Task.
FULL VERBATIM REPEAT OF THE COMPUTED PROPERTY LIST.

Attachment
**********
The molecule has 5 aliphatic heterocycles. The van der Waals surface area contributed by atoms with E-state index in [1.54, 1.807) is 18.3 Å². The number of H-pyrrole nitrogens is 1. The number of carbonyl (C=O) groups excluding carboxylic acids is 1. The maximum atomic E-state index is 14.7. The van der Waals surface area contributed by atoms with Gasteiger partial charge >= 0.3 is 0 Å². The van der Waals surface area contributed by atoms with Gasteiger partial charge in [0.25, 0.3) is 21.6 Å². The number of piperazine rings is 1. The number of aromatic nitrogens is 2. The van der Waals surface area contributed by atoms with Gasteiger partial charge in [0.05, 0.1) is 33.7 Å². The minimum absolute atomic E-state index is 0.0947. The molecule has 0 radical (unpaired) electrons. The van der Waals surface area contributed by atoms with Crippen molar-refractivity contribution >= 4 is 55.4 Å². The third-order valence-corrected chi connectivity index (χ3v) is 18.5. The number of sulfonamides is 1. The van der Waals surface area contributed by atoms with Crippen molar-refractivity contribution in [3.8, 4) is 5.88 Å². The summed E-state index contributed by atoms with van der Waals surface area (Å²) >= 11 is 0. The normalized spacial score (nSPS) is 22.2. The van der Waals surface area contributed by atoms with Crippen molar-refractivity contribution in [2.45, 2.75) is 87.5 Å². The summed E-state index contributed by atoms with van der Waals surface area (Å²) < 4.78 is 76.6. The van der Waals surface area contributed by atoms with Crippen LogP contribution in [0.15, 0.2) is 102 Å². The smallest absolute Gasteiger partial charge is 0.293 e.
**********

The molecule has 5 aliphatic heterocycles. The van der Waals surface area contributed by atoms with E-state index in [1.54, 1.807) is 18.3 Å². The number of H-pyrrole nitrogens is 1. The number of carbonyl (C=O) groups excluding carboxylic acids is 1. The maximum atomic E-state index is 14.7. The van der Waals surface area contributed by atoms with Gasteiger partial charge >= 0.3 is 0 Å². The van der Waals surface area contributed by atoms with Gasteiger partial charge in [0.25, 0.3) is 21.6 Å². The number of piperazine rings is 1. The number of aromatic nitrogens is 2. The van der Waals surface area contributed by atoms with Gasteiger partial charge in [0.05, 0.1) is 33.7 Å². The minimum absolute atomic E-state index is 0.0947. The molecule has 0 radical (unpaired) electrons. The van der Waals surface area contributed by atoms with Crippen molar-refractivity contribution >= 4 is 55.4 Å². The third-order valence-corrected chi connectivity index (χ3v) is 18.5. The number of sulfonamides is 1. The van der Waals surface area contributed by atoms with Crippen molar-refractivity contribution in [3.8, 4) is 5.88 Å². The summed E-state index contributed by atoms with van der Waals surface area (Å²) >= 11 is 0. The normalized spacial score (nSPS) is 22.2. The van der Waals surface area contributed by atoms with Crippen molar-refractivity contribution in [2.45, 2.75) is 87.5 Å². The summed E-state index contributed by atoms with van der Waals surface area (Å²) < 4.78 is 76.6. The van der Waals surface area contributed by atoms with Crippen LogP contribution in [0.15, 0.2) is 102 Å². The smallest absolute Gasteiger partial charge is 0.293 e.